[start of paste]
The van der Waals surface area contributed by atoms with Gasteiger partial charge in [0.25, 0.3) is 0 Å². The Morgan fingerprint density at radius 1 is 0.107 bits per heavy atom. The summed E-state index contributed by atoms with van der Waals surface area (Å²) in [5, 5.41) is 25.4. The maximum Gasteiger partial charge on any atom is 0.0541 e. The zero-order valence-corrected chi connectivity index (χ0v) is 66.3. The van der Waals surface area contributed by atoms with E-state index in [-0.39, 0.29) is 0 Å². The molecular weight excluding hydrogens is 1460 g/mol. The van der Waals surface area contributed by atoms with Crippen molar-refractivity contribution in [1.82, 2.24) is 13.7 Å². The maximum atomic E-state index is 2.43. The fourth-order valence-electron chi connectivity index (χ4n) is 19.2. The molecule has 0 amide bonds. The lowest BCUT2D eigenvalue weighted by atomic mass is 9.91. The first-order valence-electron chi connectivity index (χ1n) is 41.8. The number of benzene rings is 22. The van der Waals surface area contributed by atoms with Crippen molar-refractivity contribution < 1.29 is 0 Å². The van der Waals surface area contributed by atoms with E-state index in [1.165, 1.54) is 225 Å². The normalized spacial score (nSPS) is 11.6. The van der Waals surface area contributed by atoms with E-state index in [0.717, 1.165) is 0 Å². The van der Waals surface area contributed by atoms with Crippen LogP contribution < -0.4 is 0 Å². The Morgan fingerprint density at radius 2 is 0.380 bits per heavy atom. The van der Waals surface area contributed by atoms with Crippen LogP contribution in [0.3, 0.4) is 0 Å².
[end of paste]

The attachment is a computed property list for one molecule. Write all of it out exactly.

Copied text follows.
The van der Waals surface area contributed by atoms with Gasteiger partial charge in [0.25, 0.3) is 0 Å². The Morgan fingerprint density at radius 1 is 0.107 bits per heavy atom. The summed E-state index contributed by atoms with van der Waals surface area (Å²) in [5, 5.41) is 25.4. The maximum Gasteiger partial charge on any atom is 0.0541 e. The zero-order valence-corrected chi connectivity index (χ0v) is 66.3. The van der Waals surface area contributed by atoms with E-state index in [-0.39, 0.29) is 0 Å². The molecular weight excluding hydrogens is 1460 g/mol. The van der Waals surface area contributed by atoms with Crippen molar-refractivity contribution in [1.82, 2.24) is 13.7 Å². The maximum atomic E-state index is 2.43. The fourth-order valence-electron chi connectivity index (χ4n) is 19.2. The molecule has 0 amide bonds. The lowest BCUT2D eigenvalue weighted by atomic mass is 9.91. The first-order valence-electron chi connectivity index (χ1n) is 41.8. The number of benzene rings is 22. The van der Waals surface area contributed by atoms with Crippen molar-refractivity contribution < 1.29 is 0 Å². The van der Waals surface area contributed by atoms with E-state index in [1.165, 1.54) is 225 Å². The normalized spacial score (nSPS) is 11.6. The van der Waals surface area contributed by atoms with E-state index in [0.717, 1.165) is 0 Å². The van der Waals surface area contributed by atoms with Crippen LogP contribution < -0.4 is 0 Å². The Morgan fingerprint density at radius 2 is 0.380 bits per heavy atom. The van der Waals surface area contributed by atoms with Crippen LogP contribution in [0.3, 0.4) is 0 Å².